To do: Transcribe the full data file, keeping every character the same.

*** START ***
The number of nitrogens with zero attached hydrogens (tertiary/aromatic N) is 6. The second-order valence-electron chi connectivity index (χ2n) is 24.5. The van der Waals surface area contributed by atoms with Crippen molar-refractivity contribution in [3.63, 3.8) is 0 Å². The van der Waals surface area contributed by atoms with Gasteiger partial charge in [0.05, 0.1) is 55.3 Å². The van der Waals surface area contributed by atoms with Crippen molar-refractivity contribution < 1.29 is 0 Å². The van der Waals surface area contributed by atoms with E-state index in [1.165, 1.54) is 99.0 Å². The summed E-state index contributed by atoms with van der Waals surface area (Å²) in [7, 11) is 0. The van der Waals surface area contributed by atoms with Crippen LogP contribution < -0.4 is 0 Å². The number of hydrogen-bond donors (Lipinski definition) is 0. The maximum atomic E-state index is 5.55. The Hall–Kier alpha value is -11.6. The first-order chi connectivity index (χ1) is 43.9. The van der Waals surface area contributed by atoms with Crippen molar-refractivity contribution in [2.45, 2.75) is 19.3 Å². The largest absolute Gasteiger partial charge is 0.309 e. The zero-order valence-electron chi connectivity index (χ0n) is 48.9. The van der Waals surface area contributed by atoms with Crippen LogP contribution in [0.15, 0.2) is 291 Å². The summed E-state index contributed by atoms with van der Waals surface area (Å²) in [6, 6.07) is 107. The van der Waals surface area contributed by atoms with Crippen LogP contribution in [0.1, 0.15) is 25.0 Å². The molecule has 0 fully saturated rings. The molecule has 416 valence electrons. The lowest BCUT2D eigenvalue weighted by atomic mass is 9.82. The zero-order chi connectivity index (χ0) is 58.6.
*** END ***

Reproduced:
The number of nitrogens with zero attached hydrogens (tertiary/aromatic N) is 6. The second-order valence-electron chi connectivity index (χ2n) is 24.5. The van der Waals surface area contributed by atoms with Crippen molar-refractivity contribution in [3.63, 3.8) is 0 Å². The van der Waals surface area contributed by atoms with Gasteiger partial charge in [0.05, 0.1) is 55.3 Å². The van der Waals surface area contributed by atoms with Crippen molar-refractivity contribution < 1.29 is 0 Å². The van der Waals surface area contributed by atoms with E-state index in [1.165, 1.54) is 99.0 Å². The summed E-state index contributed by atoms with van der Waals surface area (Å²) in [7, 11) is 0. The van der Waals surface area contributed by atoms with Crippen LogP contribution < -0.4 is 0 Å². The number of hydrogen-bond donors (Lipinski definition) is 0. The maximum atomic E-state index is 5.55. The Hall–Kier alpha value is -11.6. The first-order chi connectivity index (χ1) is 43.9. The van der Waals surface area contributed by atoms with Crippen molar-refractivity contribution in [2.45, 2.75) is 19.3 Å². The largest absolute Gasteiger partial charge is 0.309 e. The zero-order valence-electron chi connectivity index (χ0n) is 48.9. The van der Waals surface area contributed by atoms with Crippen LogP contribution in [0.15, 0.2) is 291 Å². The summed E-state index contributed by atoms with van der Waals surface area (Å²) in [6, 6.07) is 107. The van der Waals surface area contributed by atoms with Crippen LogP contribution in [0.1, 0.15) is 25.0 Å². The molecule has 0 fully saturated rings. The molecule has 416 valence electrons. The lowest BCUT2D eigenvalue weighted by atomic mass is 9.82. The zero-order chi connectivity index (χ0) is 58.6.